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Smart Mobility: Electronics technology applied to smart mobility with low impact to the environment, Part 2

Smart Mobility: Electronics technology applied to smart mobility with low impact to the environment, Part 1 of this blog series contains the description of the possible usage of electrical energy to improve the autonomy of transportation in electric vehicles, realizing transportation with low impact for the environment.

This direction may become further utilized in the near future, as it is confirmed by the excellent results of a team of researchers at Stanford University who have realized a solar cell that produces hydrogen to recharge hydrogen fuel powered vehicles. This solution, when integrated into the vehicle, might dramatically increase the autonomy of a car, which won’t be required to be recharged exclusively in a recharge hydrogen fuel station and; moreover, the hydrogen fuel car will be recharged while it is in motion while being exposed to the sunlight, i.e. in presence of solar energy.

This “in motion” recharging solution is very interesting because the hydrogen car could be utilized also in countries that don’t yet have a well distributed net of hydrogen fuel recharging stations, plus this type of transportation does not produce carbon dioxide emissions; hence, it doesn’t pollute the air that we breathe (see Figure 1):

“A team of Stanford University researchers has developed new ways to make hydrogen fuel from water by using bismuth vanadate, an inexpensive compound that absorbs sunlight and generates modest amounts of electricity.

Yi Cui, associate professor of materials science and engineering at Stanford, and his colleagues have focused on photovoltaic water splitting that consists of a solar-powered electrode immersed in water. When sunlight hits the electrode, it generates an electric current that splits the water into its constituent parts, hydrogen and oxygen. … Hydrogen fuel has long been touted as a clean alternative to gasoline. Automakers began offering hydrogen-powered cars to American consumers last year, but only a handful have sold, mainly because hydrogen refueling stations are few and far between. “Millions of cars could be powered by clean hydrogen fuel if it were cheap and widely available,” said Cui. ” (Source: New China)

Figure 1

The Nanocone structures of the new solar cell solar cell produce hydrogen from sunlight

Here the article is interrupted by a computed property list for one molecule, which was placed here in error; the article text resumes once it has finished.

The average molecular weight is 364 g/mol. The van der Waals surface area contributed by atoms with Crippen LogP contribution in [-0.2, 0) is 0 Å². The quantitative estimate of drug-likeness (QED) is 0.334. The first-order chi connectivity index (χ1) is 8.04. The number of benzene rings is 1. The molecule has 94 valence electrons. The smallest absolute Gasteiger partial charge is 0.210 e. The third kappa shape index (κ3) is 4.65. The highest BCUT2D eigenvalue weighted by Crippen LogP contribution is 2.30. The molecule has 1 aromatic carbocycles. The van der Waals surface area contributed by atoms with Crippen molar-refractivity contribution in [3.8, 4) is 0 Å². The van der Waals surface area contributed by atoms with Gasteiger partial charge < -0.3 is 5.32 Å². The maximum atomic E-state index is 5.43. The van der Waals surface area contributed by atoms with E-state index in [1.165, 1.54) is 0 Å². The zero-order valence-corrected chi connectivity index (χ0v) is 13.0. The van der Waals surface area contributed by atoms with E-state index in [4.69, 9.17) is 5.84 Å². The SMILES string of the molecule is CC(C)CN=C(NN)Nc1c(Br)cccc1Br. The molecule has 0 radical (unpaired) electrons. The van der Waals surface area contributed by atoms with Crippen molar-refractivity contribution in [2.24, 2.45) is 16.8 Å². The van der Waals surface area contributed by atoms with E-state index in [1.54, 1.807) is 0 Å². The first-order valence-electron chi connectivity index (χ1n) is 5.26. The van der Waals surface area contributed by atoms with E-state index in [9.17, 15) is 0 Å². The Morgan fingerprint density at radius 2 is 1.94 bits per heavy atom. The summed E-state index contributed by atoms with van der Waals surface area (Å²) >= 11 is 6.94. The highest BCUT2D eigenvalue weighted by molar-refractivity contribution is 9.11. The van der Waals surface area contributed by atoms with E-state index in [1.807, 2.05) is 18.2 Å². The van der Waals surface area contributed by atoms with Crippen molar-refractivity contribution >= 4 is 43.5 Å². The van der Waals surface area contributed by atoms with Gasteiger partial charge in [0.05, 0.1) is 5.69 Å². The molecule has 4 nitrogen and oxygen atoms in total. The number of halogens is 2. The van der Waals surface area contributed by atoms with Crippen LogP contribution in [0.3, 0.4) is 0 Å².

(Source: Stanford News)

The Nanocone structures of the new solar cell solar cell produce hydrogen from sunlight (Source: Stanford News)

Electronics technology plays a fundamental role in realizing renewable energy electric vehicles powered by hydrogen cells, as it is confirmed by research of the University of California (see Figure 2):

“Electric-drive technology is evolving and being refined, and engineers and designers are addressing several issues: the optimal system voltage, the choice of motor, (e.g. ac induction vs. dc brushless permanent-magnet vs. switched-reluctance), the choice of power-switching device (e.g. insulated-gate bipolar transistors [IGTBs] or metal oxides semi-conductor field-effect transistors [MOSFETs])” (Source: “Solar- Hydrogen Fuel-Cells Vehicles” M. DeLuchi J. Ogden )

Figure 2

A schematic of a hydrogen electric vehicle system (Source: University of California Transportation Center)

A schematic of a hydrogen electric vehicle system (Source: University of California Transportation Center)

Sustainable mobility has a low impact on the environment; it will be successful especially if it will be cheaper than the standard modes we have today. To follow the direction of fuel saving, by means of IoT electronics technology, a new project, named HyNet , is under development (see Figure 3):

“Maximizing the fuel efficiency of cars is not only a matter of engine and powertrain design. A group of companies and research institutions has launched a project that aims to unlocking the potential of data communications between hybrid vehicles and the infrastructure to optimize driving strategies. The desired result: Less fuel consumption, less emissions, better traffic flow.” (Source: smart2zero)

Figure 3

The HyNet Project (Source: Microwave engineering europe)

The HyNet Project (Source: Microwave engineering europe)

In the third part of this blog series I will further describe the strengths and the potentials of electronics technology applied to smart e-vehicles solutions, which is a really promising example of an application of electronic technology to smart e-mobility, to make our lives easier without impacting the environment we live in.

4 comments on “Smart Mobility: Electronics technology applied to smart mobility with low impact to the environment, Part 2

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    November 10, 2016
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    November 13, 2016

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